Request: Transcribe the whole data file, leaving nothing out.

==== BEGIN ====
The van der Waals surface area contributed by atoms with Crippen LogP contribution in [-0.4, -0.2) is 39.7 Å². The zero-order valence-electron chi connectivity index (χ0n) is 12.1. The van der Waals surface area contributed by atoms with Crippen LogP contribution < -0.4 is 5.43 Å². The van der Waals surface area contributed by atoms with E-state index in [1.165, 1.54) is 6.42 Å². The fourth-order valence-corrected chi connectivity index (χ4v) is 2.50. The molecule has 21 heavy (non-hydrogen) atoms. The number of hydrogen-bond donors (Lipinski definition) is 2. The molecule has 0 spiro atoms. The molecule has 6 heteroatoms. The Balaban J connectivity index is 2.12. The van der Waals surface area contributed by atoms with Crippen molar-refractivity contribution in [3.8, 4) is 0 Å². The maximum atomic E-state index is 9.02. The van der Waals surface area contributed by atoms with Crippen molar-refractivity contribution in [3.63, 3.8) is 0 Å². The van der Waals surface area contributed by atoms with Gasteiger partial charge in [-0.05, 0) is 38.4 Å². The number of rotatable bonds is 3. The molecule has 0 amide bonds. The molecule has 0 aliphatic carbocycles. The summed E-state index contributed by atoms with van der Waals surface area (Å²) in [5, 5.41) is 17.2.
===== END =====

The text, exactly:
The van der Waals surface area contributed by atoms with Crippen LogP contribution in [-0.4, -0.2) is 39.7 Å². The zero-order valence-electron chi connectivity index (χ0n) is 12.1. The van der Waals surface area contributed by atoms with Crippen LogP contribution < -0.4 is 5.43 Å². The van der Waals surface area contributed by atoms with E-state index in [1.165, 1.54) is 6.42 Å². The fourth-order valence-corrected chi connectivity index (χ4v) is 2.50. The molecule has 21 heavy (non-hydrogen) atoms. The number of hydrogen-bond donors (Lipinski definition) is 2. The molecule has 0 spiro atoms. The molecule has 6 heteroatoms. The Balaban J connectivity index is 2.12. The van der Waals surface area contributed by atoms with Crippen molar-refractivity contribution in [3.8, 4) is 0 Å². The maximum atomic E-state index is 9.02. The van der Waals surface area contributed by atoms with Crippen molar-refractivity contribution in [3.63, 3.8) is 0 Å². The van der Waals surface area contributed by atoms with Gasteiger partial charge in [-0.05, 0) is 38.4 Å². The number of rotatable bonds is 3. The molecule has 0 amide bonds. The molecule has 0 aliphatic carbocycles. The summed E-state index contributed by atoms with van der Waals surface area (Å²) in [5, 5.41) is 17.2.